• Trust – One of THE most important qualities. Trust is the glue of a friendship. You want to be able to tell a friend things without them spilling your deepest and darkest secrets to others. Sometimes trust can appear to be broken – like if someone breaks your trust as you’re in danger – but they are really just looking out for your best interests.
• Acceptance – You shouldn’t have to change yourself to please your friend. They should accept you for who you are.
• Respect – A good friend should accept the decisions you make, support you in them and be there if things don’t go so well.
• Listening – A good friend will listen and engage in conversation. They’ll care about what you are saying and make sure you’re included in the friendship group.
• Honesty – It’s not just trust but honesty too. You need the friend who will tell you when you have food stuck in your teeth or toilet paper on the back of your shoe. Friends look out for you. They might also challenge you if they don’t agree with what you’re doing or making the wrong choice.
• Supportive – They’ll support your decisions (as long as they are safe) and motivate you to reach your goals. They’ll be there with you every step of the way.
A true friend always wants the best for you. Remember… You can choose your friends!
• Try widening your circle of friends by going to clubs in and outside of school/college. This helps you develop your friendship and problem solving skills with a wider group of people.
• If falling out with your friends is a regular occurrence then it may be best to leave that friendship group and find a new group to hang around with. Friendship fallouts are emotionally draining and can make you feel very upset. Sometimes it’s just better to call it a day and move on to new friends.
Some people use friendships to influence others. Sometimes these situations can become problematic, like spreading a rumour, taking drugs or drinking alcohol. This can have an effect on your wellbeing. What’s easiest is not always what’s best. What makes your friends happy isn’t always what makes you happy.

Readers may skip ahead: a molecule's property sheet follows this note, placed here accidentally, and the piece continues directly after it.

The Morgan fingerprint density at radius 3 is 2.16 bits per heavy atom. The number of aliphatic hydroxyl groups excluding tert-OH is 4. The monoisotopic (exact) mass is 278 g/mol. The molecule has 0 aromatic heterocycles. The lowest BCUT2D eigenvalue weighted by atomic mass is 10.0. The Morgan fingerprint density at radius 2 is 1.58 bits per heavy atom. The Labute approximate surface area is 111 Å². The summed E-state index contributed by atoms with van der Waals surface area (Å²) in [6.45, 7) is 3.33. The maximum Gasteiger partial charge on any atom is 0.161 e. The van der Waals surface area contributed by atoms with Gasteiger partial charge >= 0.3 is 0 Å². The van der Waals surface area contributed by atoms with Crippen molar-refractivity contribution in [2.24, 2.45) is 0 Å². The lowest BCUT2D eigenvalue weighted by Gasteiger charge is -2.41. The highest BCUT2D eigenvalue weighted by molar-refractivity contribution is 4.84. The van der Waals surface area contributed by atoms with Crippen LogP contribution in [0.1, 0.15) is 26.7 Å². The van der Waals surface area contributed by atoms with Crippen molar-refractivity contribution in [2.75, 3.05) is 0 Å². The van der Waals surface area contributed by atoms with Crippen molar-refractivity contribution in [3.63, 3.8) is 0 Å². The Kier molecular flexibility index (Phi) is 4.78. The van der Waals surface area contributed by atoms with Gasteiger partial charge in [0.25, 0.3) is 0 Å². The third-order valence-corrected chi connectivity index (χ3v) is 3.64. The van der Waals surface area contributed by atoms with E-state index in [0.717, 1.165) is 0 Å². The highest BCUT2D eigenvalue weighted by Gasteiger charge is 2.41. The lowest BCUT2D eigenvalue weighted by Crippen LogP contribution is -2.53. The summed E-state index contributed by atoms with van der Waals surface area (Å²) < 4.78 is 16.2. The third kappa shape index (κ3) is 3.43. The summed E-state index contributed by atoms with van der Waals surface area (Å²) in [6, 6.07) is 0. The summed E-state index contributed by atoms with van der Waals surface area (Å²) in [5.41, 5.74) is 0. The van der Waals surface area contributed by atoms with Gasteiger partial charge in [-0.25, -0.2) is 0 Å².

It’s not easy to work out when to say “No.” If you have family or other adults that you feel comfortable with then talk to them. Peer mentors at school/college can also help and support you. One way of figuring out what to do is to ask yourself these THREE questions……
1. Is this something you actually want to do, or are you just doing to make your friends happy?
2. What might happen as a result of you doing this? Or not doing this?
3. What decision do you really want to take now?
This helps you be open-minded and see things from a different perspective.
Standing up for yourself is not always easy. No-one should have the power to influence you to do what you don’t want to do. It may mean that you walk away or have to find new friends.
Hanging out with your mates can be fun but sometimes you can find yourself in tricky situations, like whether to try a cigarette for the first time or how to say no and still stay cool with your friends. See it from other people’s perspectives and make your own decisions with this pick-a-path adventure. Play now!